Suppliers in the education sector who received the most public sector income were firms providing job and skills training. The Education and Skills Agency, for instance, spent £48m with Realise Learning & Employment, while the Department for Health and Social Care (DHSC) and the Department for Education spent a combined £117m with Skill for Care, a charity that offer skills training for social care.



Spend on health suppliers grew - by far - the most in the East of England, at 22%. This was followed by the North East (15%) and the North West (14%).

High growth in spending with healthcare suppliers in the East of England was partly due to Oxford University Hospital NHS Foundation Trust, who increased their spending by more than £1bn in 2020.



Spend on IT suppliers grew by the most in Yorkshire & The Humber (18%), followed by the South West (17%)

The growth in earnings received by IT suppliers in Yorkshire was driven primarily by the DHSC, the Ministry of Defence (MoD) and NHS Digital. The DHSC, for instance, awarded £335m to Egton Medical Information Systems and the Pheonix Partnership on a GP clinical IT system (which were both multi-year contracts), while NHS Digital contracted Bjss Limited for "development support services" - a call-off contract under the Digital Outcomes & Specialists framework - for £56m, and a further approximately £14m on another development operations contract.

Notably, spend on IT suppliers in London grew by 0%.



It's clear that certain regions have seen a boom in certain sectors over others.

To get a clearer picture on which regions saw minimal growth rates in these sectors - and so less likely to offer you opportunities - download the full regional analysis report.


⏰ Where are valuable contracts likely to be renewed?


Tussell identified at least £30 billion worth of contracts that are likely to be renewed will come to an end between 2021 and 2023.*

£14 billion worth of these contracts were awarded by public bodies to suppliers inside their own region, while £16 billion was awarded by bodies to suppliers outside their own region. 

Some notable regions include the South East, where £5 billion worth of contracts awarded to non-local suppliers are likely to come up for renewal; this is followed by London (£3.5 bn) and the East of England (£1.8bn). In London, a sizeable £12 billion worth of contracts awarded to local suppliers are likely to come up for renewal: the largest locally-renewed figure by far.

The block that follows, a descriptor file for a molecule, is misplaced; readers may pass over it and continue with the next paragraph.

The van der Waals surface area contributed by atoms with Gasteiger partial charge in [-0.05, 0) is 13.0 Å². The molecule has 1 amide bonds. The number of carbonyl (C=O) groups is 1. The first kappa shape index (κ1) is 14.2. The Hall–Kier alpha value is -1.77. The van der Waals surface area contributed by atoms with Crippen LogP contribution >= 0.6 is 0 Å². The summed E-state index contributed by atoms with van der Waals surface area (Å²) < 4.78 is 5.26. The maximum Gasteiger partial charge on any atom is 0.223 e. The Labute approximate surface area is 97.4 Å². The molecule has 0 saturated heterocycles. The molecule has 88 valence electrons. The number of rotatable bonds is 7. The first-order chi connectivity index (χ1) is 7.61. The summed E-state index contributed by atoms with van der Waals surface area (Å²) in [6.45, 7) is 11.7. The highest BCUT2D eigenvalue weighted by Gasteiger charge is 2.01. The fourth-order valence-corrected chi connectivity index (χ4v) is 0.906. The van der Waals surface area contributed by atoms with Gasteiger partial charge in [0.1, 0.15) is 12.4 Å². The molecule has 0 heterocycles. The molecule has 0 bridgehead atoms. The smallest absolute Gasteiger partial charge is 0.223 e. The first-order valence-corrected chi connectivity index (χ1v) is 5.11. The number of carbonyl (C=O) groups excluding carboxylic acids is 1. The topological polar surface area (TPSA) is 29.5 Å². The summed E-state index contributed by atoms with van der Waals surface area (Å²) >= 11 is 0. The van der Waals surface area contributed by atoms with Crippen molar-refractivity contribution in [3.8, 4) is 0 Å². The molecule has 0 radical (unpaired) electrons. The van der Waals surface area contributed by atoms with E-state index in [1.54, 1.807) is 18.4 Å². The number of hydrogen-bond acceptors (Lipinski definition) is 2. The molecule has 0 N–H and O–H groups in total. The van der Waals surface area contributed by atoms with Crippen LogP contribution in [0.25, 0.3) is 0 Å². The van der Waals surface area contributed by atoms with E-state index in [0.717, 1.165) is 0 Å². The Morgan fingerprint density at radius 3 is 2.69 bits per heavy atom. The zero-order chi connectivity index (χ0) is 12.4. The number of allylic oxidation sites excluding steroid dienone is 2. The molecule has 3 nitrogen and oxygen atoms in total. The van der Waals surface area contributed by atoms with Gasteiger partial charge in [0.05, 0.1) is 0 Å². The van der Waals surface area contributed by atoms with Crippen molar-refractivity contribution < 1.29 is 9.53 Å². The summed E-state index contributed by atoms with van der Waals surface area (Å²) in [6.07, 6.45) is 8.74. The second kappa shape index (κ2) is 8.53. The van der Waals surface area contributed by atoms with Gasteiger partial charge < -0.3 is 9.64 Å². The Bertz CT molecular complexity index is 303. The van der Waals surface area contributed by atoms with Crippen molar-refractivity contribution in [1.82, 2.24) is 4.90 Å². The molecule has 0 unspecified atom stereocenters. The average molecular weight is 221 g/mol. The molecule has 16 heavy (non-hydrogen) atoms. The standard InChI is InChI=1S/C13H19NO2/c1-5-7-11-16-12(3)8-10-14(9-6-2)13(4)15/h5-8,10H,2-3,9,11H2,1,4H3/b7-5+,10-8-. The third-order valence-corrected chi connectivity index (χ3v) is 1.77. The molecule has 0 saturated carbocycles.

These figures represent a tremendous opportunity for all suppliers, whether you're looking to sell to public bodies inside or outside your locality.

Some notable locally-awarded contracts that are due to expire by 2023 include:


Contract Title

Public body



Value / Expiration Date

Procurement of Operating Lease, Finance Lease

University Southampton NHS Foundation Trust

BNP Paribas, TP Leasing, De Lage Landen Leasing, Triple Point LLP

South East

£150m / March 2022

Professional Consultancy Services

Telford and Wrekin Council

Battlefield Land Surveys

West Midlands

£70m / April 2023

Services for the Treatment of Drug and Alcohol Addictions

Northamptonshire County Council

Bridge Substance Misuse Programme

East Midlands

£20m / March 2022



Keeping an eye on soon-to-expire public sector contracts means your business can engage early with public bodies to understand what exactly it is they are looking for on a bid, and win more business: see how Tussell can allow you to easily do this.


'Likely to be renewed' were defined as contracts which were either 'service' or 'supplies' in type, due to the often repeatable nature of their supply.




Opportunities for hopeful and current public suppliers are plentiful: you just need to know where to look.

Knowing how England's regions are growing, spending and looking for suppliers will allow you to make a more informed search for new business.

For an ever deeper look into how public procurement spend across England, download the full regional analysis report!